We pedaled away from the truck at the crack of 11 am. The truck was filthy – we weren’t much better off. I swear I sweat out an entire potato chip intact. Ross' eyes were so red from sweat and sunscreen it looked like he had just left a funeral. Tobin outright looked like he could murder me at a couple moments during the climb. Tyler, bright eyed and bushy tailed, guided us through the diverse trail styles of Sumas, egging on the delirious biker zombies.
Infinite interchanges and a web of municipalities, separate us from the beds we hope to sleep in at the end of the day. We discuss our options, strategies, and opt for a race between the tortoise and the hare. Ross and Tobin opt for a slow but guaranteed 3-hour transit ride, connecting three buses, a train, and a boat across the lower mainland.Ever stubborn, I choose to hitch, hoping for perfect truck pickup, even though we agreed this was our most difficult place to catch a ride
I wait for an hour... The truck stops, I throw my bike into the bed, I walk to the passenger door, grab the handle, but the locked door doesn't budge. The truck rolls forward toward the highway onramp, with my bike in the back and I panic. Ten meters away it stops, and I catch up, this time the door is unlocked, with a cackling driver behind the wheel. ‘Oh man, I got you! The look on your face!‘
DAY FOUR IS AS UNEVENTFUL AS IT IS DREADFULLY SWEATY. TWO MOUNTAINS, 1550M ELEVATION, AND NO-RAIN-FOR-A-MONTH.
Day four is as uneventful as it is dreadfully sweaty. Two mountains, 1550m elevation, and no-rain-for-a-month. The shore is built to be ridden in the rain, and it's not raining. We crawl up Seymour, then Fromme, all while cherishing the fact that we have a day that includes zero minutes of roadside thumbing. There will be no minutes debating precisely where to stand, whether or not to use an upturned bike to trick drivers into thinking we have a mechanical, or who has better odds of pickup. Zero minutes wondering if we'll regret the trip ever happened altogether.
EVERY PICKUP SO FAR HAVE BEEN FROM QUEBECOIS DRIVERS, FOR SOME REASON THEY'VE BEEN OUR SAVIORS. MAYBE THEY ARE OPTIMISTIC ABOUT ENCOUNTERS WITH STRANGERS, OR HAVE A DIFFICULT TIME FINDING ANYONE BUT A LOWLY HITCHER TO SIT THROUGH A RECITAL OF THEIR LIFE STORY.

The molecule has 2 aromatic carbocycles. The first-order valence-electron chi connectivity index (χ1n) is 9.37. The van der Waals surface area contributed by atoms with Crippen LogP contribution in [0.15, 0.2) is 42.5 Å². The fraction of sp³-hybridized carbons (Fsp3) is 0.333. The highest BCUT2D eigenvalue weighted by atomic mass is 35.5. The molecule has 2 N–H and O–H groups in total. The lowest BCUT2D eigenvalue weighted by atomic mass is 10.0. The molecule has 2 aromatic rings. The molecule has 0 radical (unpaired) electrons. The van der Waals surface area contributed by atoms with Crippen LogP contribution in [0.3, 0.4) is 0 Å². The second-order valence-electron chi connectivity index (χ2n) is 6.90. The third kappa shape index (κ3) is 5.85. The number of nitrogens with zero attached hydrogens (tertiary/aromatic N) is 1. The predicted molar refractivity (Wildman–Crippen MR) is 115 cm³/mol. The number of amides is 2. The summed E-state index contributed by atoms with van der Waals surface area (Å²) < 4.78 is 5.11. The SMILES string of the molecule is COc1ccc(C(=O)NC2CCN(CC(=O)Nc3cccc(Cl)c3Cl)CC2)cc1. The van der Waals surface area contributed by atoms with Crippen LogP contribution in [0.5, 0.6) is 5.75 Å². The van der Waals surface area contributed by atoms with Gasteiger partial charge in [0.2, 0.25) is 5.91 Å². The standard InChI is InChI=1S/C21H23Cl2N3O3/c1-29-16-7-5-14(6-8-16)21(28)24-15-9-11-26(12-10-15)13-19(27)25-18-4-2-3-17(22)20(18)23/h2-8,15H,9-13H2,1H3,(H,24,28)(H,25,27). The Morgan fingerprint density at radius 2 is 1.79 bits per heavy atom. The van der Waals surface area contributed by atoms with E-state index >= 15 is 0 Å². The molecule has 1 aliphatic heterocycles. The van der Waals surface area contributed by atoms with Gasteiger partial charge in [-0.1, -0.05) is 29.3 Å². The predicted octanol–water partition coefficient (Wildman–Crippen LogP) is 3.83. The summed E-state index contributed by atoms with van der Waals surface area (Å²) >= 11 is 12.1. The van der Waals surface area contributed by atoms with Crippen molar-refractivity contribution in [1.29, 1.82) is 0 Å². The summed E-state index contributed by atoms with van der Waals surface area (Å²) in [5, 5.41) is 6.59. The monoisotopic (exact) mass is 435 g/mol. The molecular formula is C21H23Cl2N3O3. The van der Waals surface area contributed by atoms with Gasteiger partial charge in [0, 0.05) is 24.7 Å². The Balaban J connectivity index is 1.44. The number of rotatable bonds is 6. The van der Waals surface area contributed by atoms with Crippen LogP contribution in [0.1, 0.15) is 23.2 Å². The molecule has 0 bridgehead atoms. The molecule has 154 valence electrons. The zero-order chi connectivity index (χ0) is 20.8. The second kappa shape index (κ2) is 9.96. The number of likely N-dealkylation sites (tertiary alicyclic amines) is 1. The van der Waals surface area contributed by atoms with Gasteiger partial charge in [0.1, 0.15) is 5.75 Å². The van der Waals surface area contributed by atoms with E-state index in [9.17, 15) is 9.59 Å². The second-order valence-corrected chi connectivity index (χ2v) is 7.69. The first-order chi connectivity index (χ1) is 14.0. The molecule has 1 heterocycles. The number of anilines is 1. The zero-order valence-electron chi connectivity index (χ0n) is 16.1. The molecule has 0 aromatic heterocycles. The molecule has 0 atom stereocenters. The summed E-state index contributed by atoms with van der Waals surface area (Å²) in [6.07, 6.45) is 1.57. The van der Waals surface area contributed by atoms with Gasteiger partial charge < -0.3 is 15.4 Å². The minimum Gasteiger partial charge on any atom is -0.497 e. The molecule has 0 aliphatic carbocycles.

A paved road leads up Cypress mountain. A meniscus crushing, dehydration inducing, serpentine path of suffering that's well traveled by lycra wearing chumps, and tourist vehicles trying to gain perspective on the metropolis of Vancouver. It could be pedaled, but we could also ride the coattails of some unsuspecting tourist, so we wait instead. A sloth paced RV pulls into view, an awkwardly long amount of time passes as we look into the RV's windshield as it inches towards us up the hill. It stops, and moments later three bikes are getting crammed into the RV's walkway. I'm trying to make small talk with the family's two French speaking children, while Tobin banters away with the driving parents.
Atop Cypress, the temperature is cool. Once again, we're flirting with another epic descent from near treeline to near sea level. Along the trail's length, our shell shock stares morph into curling lip corners, as vertical relief is exchanged for endorphins meter by meter.
ON THIS TRIP, WE MAY BE IRONICALLY DEPENDENT ON VEHICLES, BUT THE CHOICE TO MOVE AT AN UNCERTAIN PACE MAKES ALL THE DIFFERENCE.
On this trip, we may be ironically dependent on vehicles, but the choice to move at an uncertain pace makes all the difference. Intersections become a place where we meet and are helped by characters who look at these same hills in a new way that is entirely different to our own perspective.
By no means is this an epiphany, it's one of those simple things that is hard to keep in mind. Adventure isn't exclusively hidden beyond the reach of the last cell tower, it's also subtly hidden inside common spaces, where it can be found by choosing a new perspective on the things we think we know.
- Reuben Krabbe: Adventurer, Photographer and Yeti Ambassador